Call Number: Mss 70, Pc 81, Tc 51 (A.86-24, A.86-25,
A.86-27, A.86-29, A.86-32, A.86-37, A.86-40, A.86-43, A.88-12, A.98-68,
Title: John Newlove fonds.
Extent: 7.34 m of textual records and other material.
Biographical sketch: Born in Regina in 1938,
Newlove was raised in various small Saskatchewan towns, mainly Kamsack.
He attended the University of Saskatchewan for one year before embarking
on an extensive tour around Canada. Prior to this he had worked
briefly as a high school teacher in Birtle, Manitoba, as a social
worker in Yorkton, Saskatchewan, in radio in Weyburn and Regina,
and in various labouring jobs in British Columbia and Saskatchewan.
Between 1970 and 1980 he occupied the position of editor at McClelland
and Stewart in Toronto and writer-in-residence at various universities
including Loyola College Montreal and the University of Toronto.
Newlove also taught for a year at David Thompson University Centre,
B.C. in 1982. After 1986 he worked for the federal government in
Ottawa. He won the Governor General's award for poetry in 1972,
the Saskatchewan Writers' Guild Founders Award in 1984, and the
Literary Press Group Award in 1986. His poetry has been published
in journals, magazines and literary anthologies in Canada and the
United States and in several countries abroad. Newlove's poetry
was most popular in the 1960s and 1970s when he and Eli Mandel were
considered to be among the dominant voices of Canadian prairie poetry.
John Newlove died in Ottawa on December 23, 2003 at the age of 65.
Custodial history: The material in this fonds
was donated to Archives & Special
Collections by John Newlove in ten different accessions between
1986 and 1998. 2006 accession (A.06-52) was donated by his wife,
Scope and content: The collection consists of
biographical material, manuscript material including correspondence,
literary manuscripts, edited revisions, books, journals, anthologies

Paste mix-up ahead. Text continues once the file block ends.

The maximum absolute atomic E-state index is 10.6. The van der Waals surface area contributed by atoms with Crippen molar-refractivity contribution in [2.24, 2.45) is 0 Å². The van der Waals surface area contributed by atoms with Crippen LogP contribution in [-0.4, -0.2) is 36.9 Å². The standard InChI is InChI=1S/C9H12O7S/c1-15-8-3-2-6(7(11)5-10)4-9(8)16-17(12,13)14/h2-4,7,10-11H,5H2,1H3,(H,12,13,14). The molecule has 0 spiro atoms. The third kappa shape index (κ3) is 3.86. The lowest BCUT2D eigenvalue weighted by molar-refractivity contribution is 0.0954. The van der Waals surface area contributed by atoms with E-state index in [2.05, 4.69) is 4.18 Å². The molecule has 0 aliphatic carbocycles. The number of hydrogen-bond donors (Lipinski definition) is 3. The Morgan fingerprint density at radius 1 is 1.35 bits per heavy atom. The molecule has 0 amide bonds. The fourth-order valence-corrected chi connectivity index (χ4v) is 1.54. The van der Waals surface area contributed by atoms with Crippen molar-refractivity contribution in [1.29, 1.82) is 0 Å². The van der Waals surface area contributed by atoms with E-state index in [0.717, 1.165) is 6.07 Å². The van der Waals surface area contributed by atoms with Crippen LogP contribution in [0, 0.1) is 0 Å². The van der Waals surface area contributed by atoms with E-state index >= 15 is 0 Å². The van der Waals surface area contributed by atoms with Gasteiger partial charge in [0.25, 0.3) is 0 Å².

and reviews. The correspondence includes substantial communications
between Newlove and other writers such as Earle Birney, Irving Layton,
Al Purdy, John Metcalf, Alden Nowlan, Barney Childs, Patrick Lane,
and others. Of his twelve publications, this collection contains
literary manuscripts of nine of them along with the related correspondence.
Typescripts of publications included are Grave Sirs (1962),
Moving in Alone (1965), The Cave (1968), Lies
(1972), and The Night the Dog Smiled (1986). 146 photographs,
4 drawings, 1 slide, 271 negatives, 11 audio cassettes and 1 videocassette
are also included in the fonds.
2006 accession consists of his correspondence, poetry, notebooks,
daily books, publications, and photographs.
Restrictions: Some folders have been restricted.
Contact the University of Manitoba Archives & Special Collections
for further information.
Finding aid: Printed finding aids are available
in the Archives & Special Collections reading room and on-line
finding aids are available at the links below:
Mss 70, Pc 81, Tc
51 (A.86-24, A.86-25, A.86-27, A.86-29, A.86-32, A.86-37, A.86-40,
Mss 70, Pc
We greatly acknowledge the financial support of the Manitoba Department
of Culture, Heritage and Tourism and the Heritage Grants Advisory
Council in the creation of this finding aid.